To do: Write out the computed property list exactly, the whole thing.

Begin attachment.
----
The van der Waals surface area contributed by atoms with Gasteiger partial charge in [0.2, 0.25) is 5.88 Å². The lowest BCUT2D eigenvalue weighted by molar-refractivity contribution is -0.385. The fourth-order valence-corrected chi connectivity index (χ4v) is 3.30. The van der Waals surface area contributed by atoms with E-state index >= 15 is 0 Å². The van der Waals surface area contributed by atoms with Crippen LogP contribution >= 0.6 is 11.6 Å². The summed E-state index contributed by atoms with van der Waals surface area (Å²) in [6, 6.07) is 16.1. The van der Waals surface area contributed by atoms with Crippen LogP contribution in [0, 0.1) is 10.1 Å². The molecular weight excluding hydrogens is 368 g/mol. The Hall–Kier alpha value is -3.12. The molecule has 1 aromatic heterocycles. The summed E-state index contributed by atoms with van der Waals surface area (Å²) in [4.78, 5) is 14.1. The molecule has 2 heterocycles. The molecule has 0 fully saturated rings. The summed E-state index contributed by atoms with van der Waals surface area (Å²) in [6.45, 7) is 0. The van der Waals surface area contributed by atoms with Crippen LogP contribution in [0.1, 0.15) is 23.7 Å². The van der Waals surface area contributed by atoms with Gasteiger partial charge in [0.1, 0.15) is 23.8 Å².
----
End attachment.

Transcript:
The van der Waals surface area contributed by atoms with Gasteiger partial charge in [0.2, 0.25) is 5.88 Å². The lowest BCUT2D eigenvalue weighted by molar-refractivity contribution is -0.385. The fourth-order valence-corrected chi connectivity index (χ4v) is 3.30. The van der Waals surface area contributed by atoms with E-state index >= 15 is 0 Å². The van der Waals surface area contributed by atoms with Crippen LogP contribution >= 0.6 is 11.6 Å². The summed E-state index contributed by atoms with van der Waals surface area (Å²) in [6, 6.07) is 16.1. The van der Waals surface area contributed by atoms with Crippen LogP contribution in [0, 0.1) is 10.1 Å². The molecular weight excluding hydrogens is 368 g/mol. The Hall–Kier alpha value is -3.12. The molecule has 1 aromatic heterocycles. The summed E-state index contributed by atoms with van der Waals surface area (Å²) in [4.78, 5) is 14.1. The molecule has 2 heterocycles. The molecule has 0 fully saturated rings. The summed E-state index contributed by atoms with van der Waals surface area (Å²) in [6.45, 7) is 0. The van der Waals surface area contributed by atoms with Crippen LogP contribution in [0.1, 0.15) is 23.7 Å². The van der Waals surface area contributed by atoms with Gasteiger partial charge in [0.1, 0.15) is 23.8 Å².